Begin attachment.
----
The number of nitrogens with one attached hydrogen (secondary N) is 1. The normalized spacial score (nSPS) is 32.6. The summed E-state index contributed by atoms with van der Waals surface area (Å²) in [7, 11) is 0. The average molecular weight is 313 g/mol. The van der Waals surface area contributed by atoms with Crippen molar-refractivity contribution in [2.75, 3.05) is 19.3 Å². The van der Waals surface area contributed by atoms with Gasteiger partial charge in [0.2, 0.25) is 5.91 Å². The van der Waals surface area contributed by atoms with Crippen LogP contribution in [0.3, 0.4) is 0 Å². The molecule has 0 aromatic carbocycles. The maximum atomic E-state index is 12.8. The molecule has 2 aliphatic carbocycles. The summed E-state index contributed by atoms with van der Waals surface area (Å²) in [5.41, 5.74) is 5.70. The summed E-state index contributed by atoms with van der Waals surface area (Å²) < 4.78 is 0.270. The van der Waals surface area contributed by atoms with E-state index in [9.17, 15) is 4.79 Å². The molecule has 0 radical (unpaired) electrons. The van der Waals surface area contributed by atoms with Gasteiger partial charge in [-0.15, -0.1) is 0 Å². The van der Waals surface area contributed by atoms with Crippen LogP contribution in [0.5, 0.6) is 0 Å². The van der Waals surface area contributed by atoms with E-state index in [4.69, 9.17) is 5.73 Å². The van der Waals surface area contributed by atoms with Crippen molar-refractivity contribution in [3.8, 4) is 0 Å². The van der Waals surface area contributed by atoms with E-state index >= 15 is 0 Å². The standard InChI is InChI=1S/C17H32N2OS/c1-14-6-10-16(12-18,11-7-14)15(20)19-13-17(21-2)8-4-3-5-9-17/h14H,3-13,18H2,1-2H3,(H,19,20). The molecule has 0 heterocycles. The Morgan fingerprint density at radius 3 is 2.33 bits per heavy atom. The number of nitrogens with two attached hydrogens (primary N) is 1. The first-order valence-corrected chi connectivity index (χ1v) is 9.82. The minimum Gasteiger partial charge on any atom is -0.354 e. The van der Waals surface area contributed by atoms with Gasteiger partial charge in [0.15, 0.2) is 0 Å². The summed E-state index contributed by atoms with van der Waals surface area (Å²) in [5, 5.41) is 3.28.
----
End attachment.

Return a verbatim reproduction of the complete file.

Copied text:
The number of nitrogens with one attached hydrogen (secondary N) is 1. The normalized spacial score (nSPS) is 32.6. The summed E-state index contributed by atoms with van der Waals surface area (Å²) in [7, 11) is 0. The average molecular weight is 313 g/mol. The van der Waals surface area contributed by atoms with Crippen molar-refractivity contribution in [2.75, 3.05) is 19.3 Å². The van der Waals surface area contributed by atoms with Gasteiger partial charge in [0.2, 0.25) is 5.91 Å². The van der Waals surface area contributed by atoms with Crippen LogP contribution in [0.3, 0.4) is 0 Å². The molecule has 0 aromatic carbocycles. The maximum atomic E-state index is 12.8. The molecule has 2 aliphatic carbocycles. The summed E-state index contributed by atoms with van der Waals surface area (Å²) in [5.41, 5.74) is 5.70. The summed E-state index contributed by atoms with van der Waals surface area (Å²) < 4.78 is 0.270. The van der Waals surface area contributed by atoms with E-state index in [9.17, 15) is 4.79 Å². The molecule has 0 radical (unpaired) electrons. The van der Waals surface area contributed by atoms with Gasteiger partial charge in [-0.15, -0.1) is 0 Å². The van der Waals surface area contributed by atoms with Crippen LogP contribution in [0.5, 0.6) is 0 Å². The van der Waals surface area contributed by atoms with E-state index in [4.69, 9.17) is 5.73 Å². The van der Waals surface area contributed by atoms with Crippen molar-refractivity contribution in [3.8, 4) is 0 Å². The van der Waals surface area contributed by atoms with E-state index >= 15 is 0 Å². The standard InChI is InChI=1S/C17H32N2OS/c1-14-6-10-16(12-18,11-7-14)15(20)19-13-17(21-2)8-4-3-5-9-17/h14H,3-13,18H2,1-2H3,(H,19,20). The molecule has 0 heterocycles. The Morgan fingerprint density at radius 3 is 2.33 bits per heavy atom. The number of nitrogens with two attached hydrogens (primary N) is 1. The first-order valence-corrected chi connectivity index (χ1v) is 9.82. The minimum Gasteiger partial charge on any atom is -0.354 e. The van der Waals surface area contributed by atoms with Gasteiger partial charge in [0.15, 0.2) is 0 Å². The summed E-state index contributed by atoms with van der Waals surface area (Å²) in [5, 5.41) is 3.28.